In the 1980’s, an English musician called Howard Jones released a great single called What is Love (Anyway).
Today, I find myself asking that question more and more. It’s not like I haven’t been in love before; I have a few times, but I don’t consider those times as “real love”. It’s something I’m still waiting for.
So, what is it that constitutes real love? Well, that’s where I draw a blank. Despite the fact that I have been in love, I find it virtually impossible to describe what real love is. We all believe we have an idea, of course.
Maybe real love is the fires of passion, experienced only briefly and then fading like embers at the end of a long winter’s night.
Perhaps it’s the kind of love you see in movies, where you hold each other in the pouring rain as the credits roll, all expectation and suggestion.
It could be the “honeymoon” love which exists before you’ve really gotten to know the other person and started to get annoyed at their foibles and quirks. When your hunger for each other is insatiable and you’re at it like rabbits (not if you’re Christian, unless you’re married, of course).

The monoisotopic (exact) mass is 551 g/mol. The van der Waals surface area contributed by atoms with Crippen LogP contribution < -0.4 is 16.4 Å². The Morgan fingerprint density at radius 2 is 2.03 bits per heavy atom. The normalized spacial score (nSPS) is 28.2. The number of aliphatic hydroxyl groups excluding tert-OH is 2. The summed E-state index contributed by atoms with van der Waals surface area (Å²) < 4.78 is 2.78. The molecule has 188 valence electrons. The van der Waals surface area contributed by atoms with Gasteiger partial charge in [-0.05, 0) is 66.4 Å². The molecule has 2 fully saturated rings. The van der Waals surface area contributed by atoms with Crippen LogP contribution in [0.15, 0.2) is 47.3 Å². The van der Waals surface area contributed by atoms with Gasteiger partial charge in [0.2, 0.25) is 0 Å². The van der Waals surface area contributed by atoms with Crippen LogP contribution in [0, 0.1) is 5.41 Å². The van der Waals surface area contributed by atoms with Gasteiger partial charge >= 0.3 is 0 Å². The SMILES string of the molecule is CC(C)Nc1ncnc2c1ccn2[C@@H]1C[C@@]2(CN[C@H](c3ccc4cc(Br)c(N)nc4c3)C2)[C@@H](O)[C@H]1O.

Or is real love the love that settles in after the honeymoon period is over, after the bitter arguments and drawn-out compromise. Maybe it’s a longer term, settled love, when you are living with your better half and things are quiet and comfortable.
Possibly real love is the type that is nurtured slowly, like the slender sapling that grows into a mighty tree, shedding leaves and carpeting the ground with autumn.
Or maybe real love is when you are both old and grey, spending little time together, where the only words you say to each other are weather or food-related?
Perhaps real love is love of the unrequited kind, where your desire smoulders for one who doesn’t know how you feel, or even whether you exist, whose every word leaves you hanging, whose absence leaves you sad, whose smile lights up the room and sets your heart beating like timpani?
Maybe real love is all of these things. Maybe we just fail to recognise it when we’ve got it. Maybe we don’t know how to recognise it when it arrives.
What is love, anyway?